Get Out.

Get Out (amazoniTunes) remains one of the top-reviewed movies of the year seven months after its initial release, despite multiple factors working against it: It’s a horror film, it was released in a dead spot in the calendar, and it was written and directed by an African-American man. The film has been a critical and commercial success, and is now the highest-grossing movie with an African-American director, along with a hilarious 99% Fresh rating on Rotten Tomatoes. (And even that might be misleading; one of the two “negative” reviews is a 3/5 rating from a non-professional critic, while the other is noted gadfly Armand White.)

I’ve said several times here that I avoid most entries in the horror genre, almost entirely out of a dislike of graphic violence. The modern trend of “torture porn” and body horror may have its audience – sociopaths and prospective serial killers, I ssume – but I am not of it. The handful of horror movies I’ve seen and liked have been psychological or gothic horror films; I often cite The Others as one of my favorites, because it’s creepy as hell, wonderfully acted, and free of violence.

Get Out does have some blood and a not insignificant body count, but it is very much a psychological horror movie, and even takes pains to keep the worst of the violence off-screen. The horror within the movie preys on our fear of mortality, our questions about identity, and racial guilt and animus, but not outright violence. There are unoriginal elements within the film, and one horror-movie cliché so pervasive I caught it despite limited experience with the genre, but the script as a whole is tight, unified, and clever, tackling subtle racism with a story that starts out equally subtle before it explodes into a paranoid and utterly bonkers physical manifestation of the problem.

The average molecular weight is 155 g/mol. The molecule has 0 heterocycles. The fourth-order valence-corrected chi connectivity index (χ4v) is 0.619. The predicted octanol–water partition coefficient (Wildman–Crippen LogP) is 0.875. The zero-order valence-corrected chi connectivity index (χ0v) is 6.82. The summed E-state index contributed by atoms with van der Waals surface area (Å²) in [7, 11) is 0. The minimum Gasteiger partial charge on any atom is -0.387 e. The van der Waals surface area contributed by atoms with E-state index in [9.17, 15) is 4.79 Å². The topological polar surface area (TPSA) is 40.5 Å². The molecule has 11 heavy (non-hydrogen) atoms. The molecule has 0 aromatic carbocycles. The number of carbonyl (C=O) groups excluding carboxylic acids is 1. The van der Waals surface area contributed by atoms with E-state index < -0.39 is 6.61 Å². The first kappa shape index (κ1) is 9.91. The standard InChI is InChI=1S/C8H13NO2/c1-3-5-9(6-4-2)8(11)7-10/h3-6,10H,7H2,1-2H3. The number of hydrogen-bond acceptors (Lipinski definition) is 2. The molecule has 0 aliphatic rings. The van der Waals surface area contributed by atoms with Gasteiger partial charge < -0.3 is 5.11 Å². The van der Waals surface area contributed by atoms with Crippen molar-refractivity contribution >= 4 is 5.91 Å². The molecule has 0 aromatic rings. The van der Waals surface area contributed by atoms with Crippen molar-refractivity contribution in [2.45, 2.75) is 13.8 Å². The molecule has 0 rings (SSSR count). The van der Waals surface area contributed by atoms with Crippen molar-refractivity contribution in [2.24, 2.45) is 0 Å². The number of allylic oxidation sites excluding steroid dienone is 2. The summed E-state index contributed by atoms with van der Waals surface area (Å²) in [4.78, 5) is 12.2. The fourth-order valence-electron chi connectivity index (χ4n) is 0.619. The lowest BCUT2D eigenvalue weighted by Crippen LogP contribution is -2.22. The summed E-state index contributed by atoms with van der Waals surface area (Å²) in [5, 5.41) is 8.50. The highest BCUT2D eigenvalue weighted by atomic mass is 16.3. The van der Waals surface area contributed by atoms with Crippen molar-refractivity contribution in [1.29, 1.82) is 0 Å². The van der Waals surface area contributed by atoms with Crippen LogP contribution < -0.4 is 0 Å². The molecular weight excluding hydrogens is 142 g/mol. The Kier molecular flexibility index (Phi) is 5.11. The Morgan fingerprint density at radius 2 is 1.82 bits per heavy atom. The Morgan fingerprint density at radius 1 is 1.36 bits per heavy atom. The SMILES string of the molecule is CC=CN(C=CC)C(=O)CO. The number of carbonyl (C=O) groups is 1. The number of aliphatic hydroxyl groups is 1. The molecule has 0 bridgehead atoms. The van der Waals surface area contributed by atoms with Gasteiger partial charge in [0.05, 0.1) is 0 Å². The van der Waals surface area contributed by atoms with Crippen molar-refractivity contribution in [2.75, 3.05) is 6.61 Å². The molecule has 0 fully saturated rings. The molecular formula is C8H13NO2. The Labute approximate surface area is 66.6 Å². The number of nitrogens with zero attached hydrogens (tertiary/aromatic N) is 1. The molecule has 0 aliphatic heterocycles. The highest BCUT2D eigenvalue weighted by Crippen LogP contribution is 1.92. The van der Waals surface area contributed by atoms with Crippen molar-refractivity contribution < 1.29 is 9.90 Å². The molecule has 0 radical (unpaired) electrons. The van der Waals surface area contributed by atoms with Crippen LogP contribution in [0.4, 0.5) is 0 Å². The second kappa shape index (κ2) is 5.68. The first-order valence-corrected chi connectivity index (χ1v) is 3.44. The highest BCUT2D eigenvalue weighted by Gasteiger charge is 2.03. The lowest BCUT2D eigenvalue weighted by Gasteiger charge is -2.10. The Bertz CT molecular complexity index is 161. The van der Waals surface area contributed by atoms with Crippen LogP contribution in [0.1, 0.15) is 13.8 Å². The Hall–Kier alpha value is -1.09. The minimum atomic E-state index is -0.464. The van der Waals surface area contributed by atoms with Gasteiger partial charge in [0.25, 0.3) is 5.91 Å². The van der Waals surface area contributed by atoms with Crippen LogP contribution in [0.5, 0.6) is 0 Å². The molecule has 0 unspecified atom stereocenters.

Chris Washington (Daniel Kaluuya) and Rose Armitage (Alison Williams) have been dating four months and are about to head to her family’s estate so he can meet her parents. He expresses reservations because she hasn’t told her parents that her boyfriend is black, but she assures him that they’re progressive, open-minded people who would have voted for Obama for a third term if they could have (a phrase her father, played by Bradley Whitford, repeats almost verbatim). When they do arrive there, Chris notices that the family employs a few black servants who speak and move with a strangely flat affect, while Rose’s mother (Catherine Keener) appears hellbent on hypnotizing Chris to cure him of his smoking habit. She later manages to do this, seemingly without his knowledge, in the middle of his first night there.